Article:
How Should Christians Work? – Part 4

Work, it’s something we do a lot of. I am not sure if you have ever figured it up, but on a 40 hour work week, you will spend over 2,000 hours a year working. Over 30 years that amounts to roughly 62,000 hours or 2,600 straight days at work. I think it is safe to say that work is a big part of our lives.

Work is also a necessary part of our lives because without work we wouldn’t survive. We have to pay for the place live, the food we eat, the car we drive, the clothes we wear, and the things we do. So work is not only a big part of our lives, it’s a necessity.

Since we work so much, and retirement is far away for most of us, it’s important we have a biblical understanding of work.

How Should Christians Work?

(4) As Christians, we must treat our employees as we would want to be treated 

In the first part of verse 1 of chapter 4, Paul says this:

“Masters, treat your bondservants justly and fairly…” (Col 4:1a)

Part of treating others as we would want to be treated is for us to treat others fairly, giving them their due. Employers aren’t to rip their employees off. They work for an agreed upon wage and benefits, which should be given in a timely manner.

As well this means you should provide your employees with adequate working conditions. I recently read The Jungle by Upton Sinclair. It is about what was happening in the meatpacking industry at the turn of the 20th century. One of the major things Sinclair highlights in the book is the horrible working conditions. Many were required to work in extreme heat and cold without adequate ventilation, light, or drainage. All that was so their employer could make more profits.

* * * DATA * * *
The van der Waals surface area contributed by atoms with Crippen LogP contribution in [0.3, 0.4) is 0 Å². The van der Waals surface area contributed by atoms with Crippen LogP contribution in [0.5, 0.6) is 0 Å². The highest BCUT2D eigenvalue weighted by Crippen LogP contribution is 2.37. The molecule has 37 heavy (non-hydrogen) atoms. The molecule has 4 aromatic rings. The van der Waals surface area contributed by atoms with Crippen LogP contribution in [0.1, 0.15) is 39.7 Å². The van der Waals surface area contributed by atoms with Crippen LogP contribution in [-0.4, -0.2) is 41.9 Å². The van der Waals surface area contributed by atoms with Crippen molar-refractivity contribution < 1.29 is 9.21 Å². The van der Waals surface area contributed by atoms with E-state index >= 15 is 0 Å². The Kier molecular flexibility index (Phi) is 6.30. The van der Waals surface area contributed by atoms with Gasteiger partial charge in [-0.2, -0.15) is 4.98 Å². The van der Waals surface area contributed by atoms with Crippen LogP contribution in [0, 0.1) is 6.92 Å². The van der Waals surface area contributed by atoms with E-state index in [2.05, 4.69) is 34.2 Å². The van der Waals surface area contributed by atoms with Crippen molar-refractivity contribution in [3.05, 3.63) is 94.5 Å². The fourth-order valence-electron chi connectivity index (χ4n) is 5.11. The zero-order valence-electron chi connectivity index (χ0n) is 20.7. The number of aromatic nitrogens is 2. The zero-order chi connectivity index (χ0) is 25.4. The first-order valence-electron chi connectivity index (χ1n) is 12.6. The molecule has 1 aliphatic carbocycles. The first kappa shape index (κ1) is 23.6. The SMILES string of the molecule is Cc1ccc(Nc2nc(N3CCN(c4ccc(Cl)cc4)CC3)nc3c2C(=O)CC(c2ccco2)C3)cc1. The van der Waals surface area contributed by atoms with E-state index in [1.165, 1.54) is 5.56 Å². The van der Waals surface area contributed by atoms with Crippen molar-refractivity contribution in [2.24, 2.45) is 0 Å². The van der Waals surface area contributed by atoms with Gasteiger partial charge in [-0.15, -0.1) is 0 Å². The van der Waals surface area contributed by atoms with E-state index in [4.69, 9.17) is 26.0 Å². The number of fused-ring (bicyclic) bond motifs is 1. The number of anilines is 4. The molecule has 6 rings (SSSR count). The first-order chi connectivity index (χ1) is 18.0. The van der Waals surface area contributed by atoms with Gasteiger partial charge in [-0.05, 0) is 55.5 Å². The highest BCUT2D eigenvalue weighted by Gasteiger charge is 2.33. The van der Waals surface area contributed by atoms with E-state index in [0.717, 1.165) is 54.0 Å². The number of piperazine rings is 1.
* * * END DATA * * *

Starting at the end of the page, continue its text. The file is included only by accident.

While profits are important, they can’t be our only focus. We also have to focus on our employees. We have to give them what they need to do their job and provide for their families.

Treating others as we would want to be treated also means that we don’t motivate with guilt or coercion. We wouldn’t want anyone to do that to us, so we shouldn’t do it to others.

Really when we use guilt or coercion to motivate others, what we show them is that we don’t really care about them, we just care about what we can get out of them, which is no way to treat our employees.

Instead, We are to think of our employees as people, not just worker bees. The people who work for us are just that — people. They aren’t machines assigned to do a task. They are people whom we have hired to work alongside us. They have families, interests, ideas, and feelings. If we are going to be a good employer, we must recognize that and try to cultivate a relationship as time and money allows.

Question for Reflection

  1. Do you treat others as you would want to be treated?


Post adapted from my sermon How Should We Work from a Christian Perspective?



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